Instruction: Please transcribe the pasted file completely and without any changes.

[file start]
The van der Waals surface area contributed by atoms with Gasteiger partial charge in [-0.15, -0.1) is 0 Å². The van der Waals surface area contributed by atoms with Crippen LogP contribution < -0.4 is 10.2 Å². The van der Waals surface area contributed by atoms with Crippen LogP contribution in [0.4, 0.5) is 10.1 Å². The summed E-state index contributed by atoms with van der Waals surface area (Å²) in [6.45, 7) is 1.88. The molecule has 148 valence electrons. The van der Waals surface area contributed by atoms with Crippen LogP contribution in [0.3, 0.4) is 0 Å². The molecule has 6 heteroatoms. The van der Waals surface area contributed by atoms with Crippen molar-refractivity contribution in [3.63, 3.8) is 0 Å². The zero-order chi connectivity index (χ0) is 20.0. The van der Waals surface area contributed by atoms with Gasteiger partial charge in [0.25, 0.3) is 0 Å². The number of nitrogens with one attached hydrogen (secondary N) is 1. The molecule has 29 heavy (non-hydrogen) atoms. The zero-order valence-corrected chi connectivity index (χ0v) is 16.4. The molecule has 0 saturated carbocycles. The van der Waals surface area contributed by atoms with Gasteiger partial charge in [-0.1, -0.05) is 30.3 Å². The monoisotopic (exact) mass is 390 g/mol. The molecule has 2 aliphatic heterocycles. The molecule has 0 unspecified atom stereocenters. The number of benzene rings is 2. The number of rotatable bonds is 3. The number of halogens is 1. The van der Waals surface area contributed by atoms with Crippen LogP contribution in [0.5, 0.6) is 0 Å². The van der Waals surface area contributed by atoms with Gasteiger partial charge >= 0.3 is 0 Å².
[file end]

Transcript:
The van der Waals surface area contributed by atoms with Gasteiger partial charge in [-0.15, -0.1) is 0 Å². The van der Waals surface area contributed by atoms with Crippen LogP contribution < -0.4 is 10.2 Å². The van der Waals surface area contributed by atoms with Crippen LogP contribution in [0.4, 0.5) is 10.1 Å². The summed E-state index contributed by atoms with van der Waals surface area (Å²) in [6.45, 7) is 1.88. The molecule has 148 valence electrons. The van der Waals surface area contributed by atoms with Crippen LogP contribution in [0.3, 0.4) is 0 Å². The molecule has 6 heteroatoms. The van der Waals surface area contributed by atoms with Crippen molar-refractivity contribution in [3.63, 3.8) is 0 Å². The zero-order chi connectivity index (χ0) is 20.0. The van der Waals surface area contributed by atoms with Gasteiger partial charge in [0.25, 0.3) is 0 Å². The number of nitrogens with one attached hydrogen (secondary N) is 1. The molecule has 29 heavy (non-hydrogen) atoms. The zero-order valence-corrected chi connectivity index (χ0v) is 16.4. The molecule has 0 saturated carbocycles. The van der Waals surface area contributed by atoms with Gasteiger partial charge in [-0.1, -0.05) is 30.3 Å². The monoisotopic (exact) mass is 390 g/mol. The molecule has 2 aliphatic heterocycles. The molecule has 0 unspecified atom stereocenters. The number of benzene rings is 2. The number of rotatable bonds is 3. The number of halogens is 1. The van der Waals surface area contributed by atoms with Crippen LogP contribution in [0.5, 0.6) is 0 Å². The van der Waals surface area contributed by atoms with Gasteiger partial charge >= 0.3 is 0 Å².